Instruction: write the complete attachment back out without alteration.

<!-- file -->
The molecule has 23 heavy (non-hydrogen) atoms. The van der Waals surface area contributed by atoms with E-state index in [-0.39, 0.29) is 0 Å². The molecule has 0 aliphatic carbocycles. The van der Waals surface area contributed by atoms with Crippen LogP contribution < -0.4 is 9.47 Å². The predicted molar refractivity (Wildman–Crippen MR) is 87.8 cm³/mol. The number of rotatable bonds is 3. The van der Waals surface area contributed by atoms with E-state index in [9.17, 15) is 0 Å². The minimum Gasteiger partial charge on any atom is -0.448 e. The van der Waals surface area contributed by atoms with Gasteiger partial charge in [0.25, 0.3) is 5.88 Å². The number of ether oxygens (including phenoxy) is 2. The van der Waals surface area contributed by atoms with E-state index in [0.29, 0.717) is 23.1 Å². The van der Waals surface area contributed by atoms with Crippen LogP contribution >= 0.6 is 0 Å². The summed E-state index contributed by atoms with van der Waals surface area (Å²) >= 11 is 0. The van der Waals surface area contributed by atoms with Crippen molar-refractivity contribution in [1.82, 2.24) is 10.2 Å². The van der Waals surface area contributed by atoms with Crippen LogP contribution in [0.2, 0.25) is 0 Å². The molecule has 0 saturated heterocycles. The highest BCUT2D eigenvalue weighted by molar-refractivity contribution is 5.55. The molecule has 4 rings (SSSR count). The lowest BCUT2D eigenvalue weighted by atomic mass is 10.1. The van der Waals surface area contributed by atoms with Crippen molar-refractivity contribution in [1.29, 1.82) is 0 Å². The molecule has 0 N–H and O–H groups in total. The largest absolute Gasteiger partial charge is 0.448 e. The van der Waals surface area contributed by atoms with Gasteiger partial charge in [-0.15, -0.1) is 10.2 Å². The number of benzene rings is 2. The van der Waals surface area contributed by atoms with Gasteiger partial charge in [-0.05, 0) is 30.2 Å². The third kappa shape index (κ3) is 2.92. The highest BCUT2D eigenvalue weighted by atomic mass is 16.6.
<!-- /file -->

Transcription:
The molecule has 23 heavy (non-hydrogen) atoms. The van der Waals surface area contributed by atoms with E-state index in [-0.39, 0.29) is 0 Å². The molecule has 0 aliphatic carbocycles. The van der Waals surface area contributed by atoms with Crippen LogP contribution < -0.4 is 9.47 Å². The predicted molar refractivity (Wildman–Crippen MR) is 87.8 cm³/mol. The number of rotatable bonds is 3. The van der Waals surface area contributed by atoms with E-state index in [9.17, 15) is 0 Å². The minimum Gasteiger partial charge on any atom is -0.448 e. The van der Waals surface area contributed by atoms with Gasteiger partial charge in [0.25, 0.3) is 5.88 Å². The number of ether oxygens (including phenoxy) is 2. The van der Waals surface area contributed by atoms with E-state index in [0.29, 0.717) is 23.1 Å². The van der Waals surface area contributed by atoms with Crippen LogP contribution >= 0.6 is 0 Å². The summed E-state index contributed by atoms with van der Waals surface area (Å²) >= 11 is 0. The van der Waals surface area contributed by atoms with Crippen molar-refractivity contribution in [1.82, 2.24) is 10.2 Å². The van der Waals surface area contributed by atoms with Crippen LogP contribution in [0.2, 0.25) is 0 Å². The molecule has 0 saturated heterocycles. The highest BCUT2D eigenvalue weighted by molar-refractivity contribution is 5.55. The molecule has 4 rings (SSSR count). The lowest BCUT2D eigenvalue weighted by atomic mass is 10.1. The van der Waals surface area contributed by atoms with Crippen molar-refractivity contribution in [1.29, 1.82) is 0 Å². The molecule has 0 N–H and O–H groups in total. The largest absolute Gasteiger partial charge is 0.448 e. The van der Waals surface area contributed by atoms with Gasteiger partial charge in [-0.15, -0.1) is 10.2 Å². The number of benzene rings is 2. The van der Waals surface area contributed by atoms with Gasteiger partial charge in [-0.05, 0) is 30.2 Å². The third kappa shape index (κ3) is 2.92. The highest BCUT2D eigenvalue weighted by atomic mass is 16.6.